*Approximately 15% of the 32,228 U.S. churches scored high in vitality based on the vitality index established by the study.
"Leaders, from bishops, clergy, and laity across the connection, must lead and immediately, repeatedly, and energetically make it plain that our current culture and practices are resulting in overall decline that is toxic and constricts our missional effectiveness", according to the committee findings.
The CTA Steering Committee will present a set of five interdependent initiatives.
- Starting in January 2011 and continuing for ten years, use the drivers of congregational vitality as initial areas of attention for sustained and intense concentration on building effective practices in local churches.
- Dramatically reform the clergy leadership, development, deployment, evaluation, and accountability systems.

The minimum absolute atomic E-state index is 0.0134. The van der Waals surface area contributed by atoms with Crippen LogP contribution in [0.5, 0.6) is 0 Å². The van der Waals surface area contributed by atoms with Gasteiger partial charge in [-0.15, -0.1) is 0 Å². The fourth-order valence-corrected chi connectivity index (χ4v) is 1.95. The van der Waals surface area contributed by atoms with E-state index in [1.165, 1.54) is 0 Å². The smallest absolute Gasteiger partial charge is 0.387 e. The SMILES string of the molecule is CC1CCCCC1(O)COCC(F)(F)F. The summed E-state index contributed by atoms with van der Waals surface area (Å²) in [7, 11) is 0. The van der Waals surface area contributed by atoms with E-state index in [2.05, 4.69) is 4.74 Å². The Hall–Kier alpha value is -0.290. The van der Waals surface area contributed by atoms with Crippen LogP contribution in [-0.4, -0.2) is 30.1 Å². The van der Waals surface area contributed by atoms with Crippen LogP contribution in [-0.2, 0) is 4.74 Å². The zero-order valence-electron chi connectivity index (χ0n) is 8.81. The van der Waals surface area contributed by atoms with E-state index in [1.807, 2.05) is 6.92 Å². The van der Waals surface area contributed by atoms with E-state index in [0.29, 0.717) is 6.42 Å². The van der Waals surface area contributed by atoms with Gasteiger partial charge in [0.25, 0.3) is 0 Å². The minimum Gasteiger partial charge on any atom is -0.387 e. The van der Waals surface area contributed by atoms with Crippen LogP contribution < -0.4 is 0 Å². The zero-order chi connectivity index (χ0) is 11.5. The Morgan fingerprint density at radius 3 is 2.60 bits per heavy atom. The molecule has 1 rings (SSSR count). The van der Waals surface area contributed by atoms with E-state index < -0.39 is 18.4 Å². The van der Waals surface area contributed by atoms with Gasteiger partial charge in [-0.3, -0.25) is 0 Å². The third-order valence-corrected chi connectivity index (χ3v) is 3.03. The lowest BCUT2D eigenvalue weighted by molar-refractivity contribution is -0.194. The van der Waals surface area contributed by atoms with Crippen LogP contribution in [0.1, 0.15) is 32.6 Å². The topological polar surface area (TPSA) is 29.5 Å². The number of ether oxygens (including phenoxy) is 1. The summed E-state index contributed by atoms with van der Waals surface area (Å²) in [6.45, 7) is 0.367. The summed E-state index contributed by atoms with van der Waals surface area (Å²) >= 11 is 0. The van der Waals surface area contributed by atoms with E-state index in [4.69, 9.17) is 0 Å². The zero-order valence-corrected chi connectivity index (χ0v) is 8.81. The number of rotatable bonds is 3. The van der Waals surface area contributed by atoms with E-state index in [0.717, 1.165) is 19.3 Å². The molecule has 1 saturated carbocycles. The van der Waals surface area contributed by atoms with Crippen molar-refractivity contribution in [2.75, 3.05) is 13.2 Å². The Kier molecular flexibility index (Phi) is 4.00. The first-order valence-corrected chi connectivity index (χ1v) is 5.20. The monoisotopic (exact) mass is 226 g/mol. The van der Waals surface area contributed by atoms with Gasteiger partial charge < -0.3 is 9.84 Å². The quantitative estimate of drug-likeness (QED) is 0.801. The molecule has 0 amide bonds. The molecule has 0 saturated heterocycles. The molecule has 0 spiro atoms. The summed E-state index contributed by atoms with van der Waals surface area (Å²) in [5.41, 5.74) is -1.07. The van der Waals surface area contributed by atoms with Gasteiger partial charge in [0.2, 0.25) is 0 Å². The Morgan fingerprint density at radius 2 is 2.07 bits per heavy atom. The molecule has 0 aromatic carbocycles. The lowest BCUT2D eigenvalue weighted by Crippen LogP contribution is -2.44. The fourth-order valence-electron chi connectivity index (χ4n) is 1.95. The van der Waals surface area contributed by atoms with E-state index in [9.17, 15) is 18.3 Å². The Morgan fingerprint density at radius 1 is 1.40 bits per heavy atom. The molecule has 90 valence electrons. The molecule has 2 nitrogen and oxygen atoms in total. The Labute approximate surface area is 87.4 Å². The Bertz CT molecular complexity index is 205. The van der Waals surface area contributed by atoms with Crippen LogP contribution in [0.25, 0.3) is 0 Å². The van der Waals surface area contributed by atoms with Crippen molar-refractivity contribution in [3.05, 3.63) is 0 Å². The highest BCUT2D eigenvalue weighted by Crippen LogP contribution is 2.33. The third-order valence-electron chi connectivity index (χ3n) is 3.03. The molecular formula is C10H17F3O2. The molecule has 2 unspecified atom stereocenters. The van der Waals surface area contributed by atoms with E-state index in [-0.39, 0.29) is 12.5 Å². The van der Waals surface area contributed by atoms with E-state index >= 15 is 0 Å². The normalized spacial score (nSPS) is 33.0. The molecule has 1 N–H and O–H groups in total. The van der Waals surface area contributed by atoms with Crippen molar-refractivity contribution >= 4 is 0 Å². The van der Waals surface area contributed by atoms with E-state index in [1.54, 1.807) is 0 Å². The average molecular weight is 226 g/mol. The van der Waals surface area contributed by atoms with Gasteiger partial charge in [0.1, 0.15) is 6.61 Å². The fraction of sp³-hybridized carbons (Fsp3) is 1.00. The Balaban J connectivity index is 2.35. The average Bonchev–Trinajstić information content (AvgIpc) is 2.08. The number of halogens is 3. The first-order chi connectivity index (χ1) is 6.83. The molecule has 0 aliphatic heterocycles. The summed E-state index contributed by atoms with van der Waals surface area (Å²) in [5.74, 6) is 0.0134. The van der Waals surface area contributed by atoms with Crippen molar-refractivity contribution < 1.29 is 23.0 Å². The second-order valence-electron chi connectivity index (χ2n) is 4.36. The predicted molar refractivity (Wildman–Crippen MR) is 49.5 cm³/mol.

- Collect, report and review, and act on statistics that measure progress in key performance areas in order to learn and adjust approaches to leadership, policies, and use of human and financial resources.
- Reform the Council of Bishops, with the active bishops assuming a) responsibility and public accountability for improving results in attendance, professions of faith, baptisms, participation in servant/mission ministries, benevolent giving, and lowering average age of participants in local church life, and b) establishing a new culture of accountability throughout the church.
Monday, November 01, 2010
North Alabama United Methodists honor our elder United Methodists with one of the most generous pension and insurance programs in the country, our extensive Superannuate Homes Program provides housing for retired Elders and spouses, and the Reverend Don Neal's office provides extensive supportive services for our retired clergy.
Most notable of all, The United Methodist Retirement Homes of Alabama and Northwest Florida is a national leader in ministry to the elderly.